Prisoners and Hats and a Jungle, Oh My!

Jul 02, 2011

RAY: At certain jungle prison, there are 30 prisoners who have been sentenced to be executed. Yikes! The warden, of course, has the power to pardon, and he decides to play a little game. Of course he does, right?

He announces to the prisoners that he will stand all of them in a straight line, with Prisoner Number 1 facing the wall, and the remaining prisoners lined up behind him, with each one able to see the heads of those prisoners in front of him, but not his own head of course, or those heads behind him. Kinda like standing in line at the men's room at the ol' ballpark.

Next he will place either a white or a black hat on each prisoner's head, starting at the back of the line, and a guard will then ask each prisoner, starting at the back of the line, we'll call this Prisoner Number 30, to identify the color of his own hat.

Remember, Prisoner Number 30, the one at the back of the line, can see all the other hats and prisoners in front of him. Number 29 can see the 28 hats in front of him, et cetera, et cetera, et cetera, but Prisoner Number 1 can see what?

TOM: Bupkis!

RAY: Exactly right. Of course, each prisoner can hear each of his fellow prisoners attempt to identify the correct color of his hat. When asked the color of his hat, a prisoner can say only one of two words: black, or white. That's it. Now he explains this to the prisoners, and immediately they come back and say, "Hey, come on man, give us a fighting chance! If we've only got a 50/50 chance of making it here, give us something we can do to help improve the odds."

He says, "Alright, alright, look, I hate to execute complainers, so I'll give all of you one hour to talk among yourselves and come up with a strategy. After that, silence. And remember, no funny business. Each one of you is allowed, when asked, to utter one word and one word only, either black or white. If I suspect anything is amiss, you all die."

So the question is, is there a strategy that they can use that will improve their chances, and if so, what is it?

Notice, by the way, that I did not say how many black or how many white hats there were; it doesn't matter.
RAY: Here's what the prisoners do. They decide if Prisoner Number 30, the guy at the end of the line, looks ahead and sees an odd number of black hats, he says, "I have a black hat." If he sees an odd number of white hats, he'll say, "I have a white hat."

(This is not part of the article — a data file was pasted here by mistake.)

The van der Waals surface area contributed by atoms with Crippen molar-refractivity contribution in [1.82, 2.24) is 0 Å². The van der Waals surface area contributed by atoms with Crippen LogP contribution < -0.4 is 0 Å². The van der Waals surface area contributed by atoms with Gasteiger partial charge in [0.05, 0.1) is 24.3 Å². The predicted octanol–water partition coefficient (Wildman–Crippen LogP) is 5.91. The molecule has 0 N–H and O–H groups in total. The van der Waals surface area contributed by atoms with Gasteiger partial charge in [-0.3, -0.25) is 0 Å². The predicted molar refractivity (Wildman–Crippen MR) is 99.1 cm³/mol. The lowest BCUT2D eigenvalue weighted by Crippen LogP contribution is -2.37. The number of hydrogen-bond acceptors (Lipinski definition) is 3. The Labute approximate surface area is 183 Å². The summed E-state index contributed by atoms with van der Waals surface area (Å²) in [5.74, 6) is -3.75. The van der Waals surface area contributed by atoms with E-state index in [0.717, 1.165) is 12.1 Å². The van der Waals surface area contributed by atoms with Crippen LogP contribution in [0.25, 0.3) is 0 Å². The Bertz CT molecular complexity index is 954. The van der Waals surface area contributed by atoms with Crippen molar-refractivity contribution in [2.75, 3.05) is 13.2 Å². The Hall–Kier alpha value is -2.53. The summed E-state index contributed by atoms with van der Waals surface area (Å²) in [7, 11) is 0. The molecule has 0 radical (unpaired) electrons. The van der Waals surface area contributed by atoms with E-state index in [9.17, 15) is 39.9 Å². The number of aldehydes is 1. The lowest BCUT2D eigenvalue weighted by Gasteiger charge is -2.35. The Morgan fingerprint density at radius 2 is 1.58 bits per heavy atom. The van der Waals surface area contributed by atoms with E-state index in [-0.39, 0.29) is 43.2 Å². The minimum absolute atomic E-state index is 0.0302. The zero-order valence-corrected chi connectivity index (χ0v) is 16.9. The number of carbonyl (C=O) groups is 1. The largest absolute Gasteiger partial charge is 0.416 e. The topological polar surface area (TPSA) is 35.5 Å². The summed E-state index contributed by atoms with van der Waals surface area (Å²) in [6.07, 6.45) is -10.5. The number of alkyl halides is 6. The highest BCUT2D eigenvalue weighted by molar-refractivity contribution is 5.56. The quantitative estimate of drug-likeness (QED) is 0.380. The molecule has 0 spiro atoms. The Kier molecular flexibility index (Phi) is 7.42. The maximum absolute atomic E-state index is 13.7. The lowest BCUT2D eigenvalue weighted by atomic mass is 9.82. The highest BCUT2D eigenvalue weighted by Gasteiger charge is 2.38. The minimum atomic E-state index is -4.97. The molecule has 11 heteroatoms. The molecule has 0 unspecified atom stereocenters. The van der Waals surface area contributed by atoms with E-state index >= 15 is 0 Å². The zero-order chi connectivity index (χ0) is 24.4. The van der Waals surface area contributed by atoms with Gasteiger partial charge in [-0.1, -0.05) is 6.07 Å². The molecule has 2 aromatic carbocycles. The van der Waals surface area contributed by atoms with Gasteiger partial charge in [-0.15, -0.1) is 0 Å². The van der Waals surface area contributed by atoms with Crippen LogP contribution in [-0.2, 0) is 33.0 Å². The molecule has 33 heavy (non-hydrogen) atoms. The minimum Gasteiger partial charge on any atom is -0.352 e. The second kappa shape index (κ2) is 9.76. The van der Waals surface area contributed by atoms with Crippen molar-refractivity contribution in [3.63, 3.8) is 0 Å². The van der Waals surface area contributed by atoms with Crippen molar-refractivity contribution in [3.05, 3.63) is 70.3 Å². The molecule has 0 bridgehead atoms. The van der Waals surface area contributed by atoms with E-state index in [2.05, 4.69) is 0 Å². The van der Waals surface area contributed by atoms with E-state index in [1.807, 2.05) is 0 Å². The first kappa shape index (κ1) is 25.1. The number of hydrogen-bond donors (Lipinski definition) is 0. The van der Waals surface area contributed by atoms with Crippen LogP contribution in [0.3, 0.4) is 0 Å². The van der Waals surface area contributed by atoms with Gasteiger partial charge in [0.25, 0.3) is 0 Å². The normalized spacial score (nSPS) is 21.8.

Now, here's how this works. Prisoner looks up and sees one white hat. So he says, "I have a white hat." Well, two bad for him, because he happens to wearing a black hat. So they take him outside, and he gets what, two in the back.

But Prisoner Number 29, the guy right in front of him, he looks ahead, and he sees that one white hat, and he says, oh, if Prisoner Number 30 said that he had a white hat, that must mean he saw an odd number of white hats. I see an odd number of white hats, too. Therefore I have a black hat.

And so Prisoner Number 28 says the same thing. Prisoner Number 27 says the same thing, and so on until we get to Prisoner Number 10.

Prisoner Number 10 says, hm, all these guys behind me have said that they have black hats, because they're seeing an odd number of white hats. I don't see any white hats. Therefore, I must have the white hat.

TOM: Good, good.

RAY: Prisoner Number 9 looks ahead. He doesn't see any white hats. He knows the guy behind him declared that he had a white hat. And he knows there's an odd number of white hats, and he cannot have a white hat.

TOM: Ah.

RAY: And each of the remaining prisoners, all of whom have black hats use the same rationale to declare that they also have black hats. So who's our winner?

TOM: Our winner this week is Leslie Warren from Lawrence, Kansas. Congratulations, Leslie!

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